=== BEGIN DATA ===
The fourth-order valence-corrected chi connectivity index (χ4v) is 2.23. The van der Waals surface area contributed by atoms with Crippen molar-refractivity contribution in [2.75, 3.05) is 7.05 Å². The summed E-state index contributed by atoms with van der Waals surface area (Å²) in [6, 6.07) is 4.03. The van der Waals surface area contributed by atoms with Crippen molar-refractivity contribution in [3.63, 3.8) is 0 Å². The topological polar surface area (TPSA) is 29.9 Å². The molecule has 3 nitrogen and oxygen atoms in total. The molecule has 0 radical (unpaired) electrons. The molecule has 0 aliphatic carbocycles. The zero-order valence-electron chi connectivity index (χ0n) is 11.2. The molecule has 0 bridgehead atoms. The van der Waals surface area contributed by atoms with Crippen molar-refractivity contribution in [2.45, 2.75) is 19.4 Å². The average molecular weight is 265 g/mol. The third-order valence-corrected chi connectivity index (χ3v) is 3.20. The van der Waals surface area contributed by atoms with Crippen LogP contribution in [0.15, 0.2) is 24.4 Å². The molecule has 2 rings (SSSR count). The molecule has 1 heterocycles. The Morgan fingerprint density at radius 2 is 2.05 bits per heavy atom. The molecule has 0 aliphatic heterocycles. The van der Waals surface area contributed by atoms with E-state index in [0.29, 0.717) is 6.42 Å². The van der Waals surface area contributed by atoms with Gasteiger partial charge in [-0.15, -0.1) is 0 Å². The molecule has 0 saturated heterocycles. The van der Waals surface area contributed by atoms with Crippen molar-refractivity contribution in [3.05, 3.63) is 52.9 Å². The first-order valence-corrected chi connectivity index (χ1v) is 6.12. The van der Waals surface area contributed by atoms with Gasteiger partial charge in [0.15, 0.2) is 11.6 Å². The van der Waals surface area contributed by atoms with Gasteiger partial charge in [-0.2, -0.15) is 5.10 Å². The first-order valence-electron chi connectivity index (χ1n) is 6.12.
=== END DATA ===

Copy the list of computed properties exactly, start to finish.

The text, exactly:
The fourth-order valence-corrected chi connectivity index (χ4v) is 2.23. The van der Waals surface area contributed by atoms with Crippen molar-refractivity contribution in [2.75, 3.05) is 7.05 Å². The summed E-state index contributed by atoms with van der Waals surface area (Å²) in [6, 6.07) is 4.03. The van der Waals surface area contributed by atoms with Crippen molar-refractivity contribution in [3.63, 3.8) is 0 Å². The topological polar surface area (TPSA) is 29.9 Å². The molecule has 3 nitrogen and oxygen atoms in total. The molecule has 0 radical (unpaired) electrons. The molecule has 0 aliphatic carbocycles. The zero-order valence-electron chi connectivity index (χ0n) is 11.2. The molecule has 0 bridgehead atoms. The van der Waals surface area contributed by atoms with Crippen molar-refractivity contribution in [2.45, 2.75) is 19.4 Å². The average molecular weight is 265 g/mol. The third-order valence-corrected chi connectivity index (χ3v) is 3.20. The van der Waals surface area contributed by atoms with Crippen LogP contribution in [0.15, 0.2) is 24.4 Å². The molecule has 2 rings (SSSR count). The molecule has 1 heterocycles. The Morgan fingerprint density at radius 2 is 2.05 bits per heavy atom. The molecule has 0 aliphatic heterocycles. The van der Waals surface area contributed by atoms with E-state index in [0.29, 0.717) is 6.42 Å². The van der Waals surface area contributed by atoms with Gasteiger partial charge in [-0.15, -0.1) is 0 Å². The molecule has 0 saturated heterocycles. The van der Waals surface area contributed by atoms with Crippen molar-refractivity contribution in [3.05, 3.63) is 52.9 Å². The first-order valence-corrected chi connectivity index (χ1v) is 6.12. The van der Waals surface area contributed by atoms with Gasteiger partial charge in [0.15, 0.2) is 11.6 Å². The van der Waals surface area contributed by atoms with Gasteiger partial charge in [-0.2, -0.15) is 5.10 Å². The first-order valence-electron chi connectivity index (χ1n) is 6.12.